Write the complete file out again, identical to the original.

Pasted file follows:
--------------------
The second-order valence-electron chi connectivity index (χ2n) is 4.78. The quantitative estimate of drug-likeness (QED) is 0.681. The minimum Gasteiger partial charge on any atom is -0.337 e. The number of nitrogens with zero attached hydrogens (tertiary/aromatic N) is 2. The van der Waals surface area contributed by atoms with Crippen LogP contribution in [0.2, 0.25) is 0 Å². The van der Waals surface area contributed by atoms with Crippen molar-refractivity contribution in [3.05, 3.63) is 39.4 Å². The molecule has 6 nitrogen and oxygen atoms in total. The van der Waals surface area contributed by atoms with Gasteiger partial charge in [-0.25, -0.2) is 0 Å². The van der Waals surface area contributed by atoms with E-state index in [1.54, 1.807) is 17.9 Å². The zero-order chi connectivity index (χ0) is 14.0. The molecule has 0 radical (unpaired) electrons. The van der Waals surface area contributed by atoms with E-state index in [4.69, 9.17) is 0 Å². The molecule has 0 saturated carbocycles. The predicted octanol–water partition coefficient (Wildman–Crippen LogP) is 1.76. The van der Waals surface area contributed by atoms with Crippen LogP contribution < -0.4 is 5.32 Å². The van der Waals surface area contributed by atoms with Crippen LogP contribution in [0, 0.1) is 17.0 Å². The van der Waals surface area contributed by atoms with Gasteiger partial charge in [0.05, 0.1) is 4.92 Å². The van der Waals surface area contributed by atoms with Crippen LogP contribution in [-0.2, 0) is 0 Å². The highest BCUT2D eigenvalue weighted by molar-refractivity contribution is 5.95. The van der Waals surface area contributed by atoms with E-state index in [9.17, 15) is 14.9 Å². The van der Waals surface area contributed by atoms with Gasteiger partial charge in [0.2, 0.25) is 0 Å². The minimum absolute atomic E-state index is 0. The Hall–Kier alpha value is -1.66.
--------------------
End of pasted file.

The second-order valence-electron chi connectivity index (χ2n) is 4.78. The quantitative estimate of drug-likeness (QED) is 0.681. The minimum Gasteiger partial charge on any atom is -0.337 e. The number of nitrogens with zero attached hydrogens (tertiary/aromatic N) is 2. The van der Waals surface area contributed by atoms with Crippen LogP contribution in [0.2, 0.25) is 0 Å². The van der Waals surface area contributed by atoms with Crippen molar-refractivity contribution in [3.05, 3.63) is 39.4 Å². The molecule has 6 nitrogen and oxygen atoms in total. The van der Waals surface area contributed by atoms with Gasteiger partial charge in [-0.25, -0.2) is 0 Å². The van der Waals surface area contributed by atoms with E-state index in [1.54, 1.807) is 17.9 Å². The zero-order chi connectivity index (χ0) is 14.0. The molecule has 0 radical (unpaired) electrons. The van der Waals surface area contributed by atoms with E-state index in [4.69, 9.17) is 0 Å². The molecule has 0 saturated carbocycles. The predicted octanol–water partition coefficient (Wildman–Crippen LogP) is 1.76. The van der Waals surface area contributed by atoms with Crippen LogP contribution < -0.4 is 5.32 Å². The van der Waals surface area contributed by atoms with Crippen LogP contribution in [0, 0.1) is 17.0 Å². The van der Waals surface area contributed by atoms with Gasteiger partial charge in [0.05, 0.1) is 4.92 Å². The van der Waals surface area contributed by atoms with Crippen LogP contribution in [-0.2, 0) is 0 Å². The highest BCUT2D eigenvalue weighted by molar-refractivity contribution is 5.95. The van der Waals surface area contributed by atoms with E-state index in [9.17, 15) is 14.9 Å². The van der Waals surface area contributed by atoms with Gasteiger partial charge in [0.2, 0.25) is 0 Å². The minimum absolute atomic E-state index is 0. The Hall–Kier alpha value is -1.66.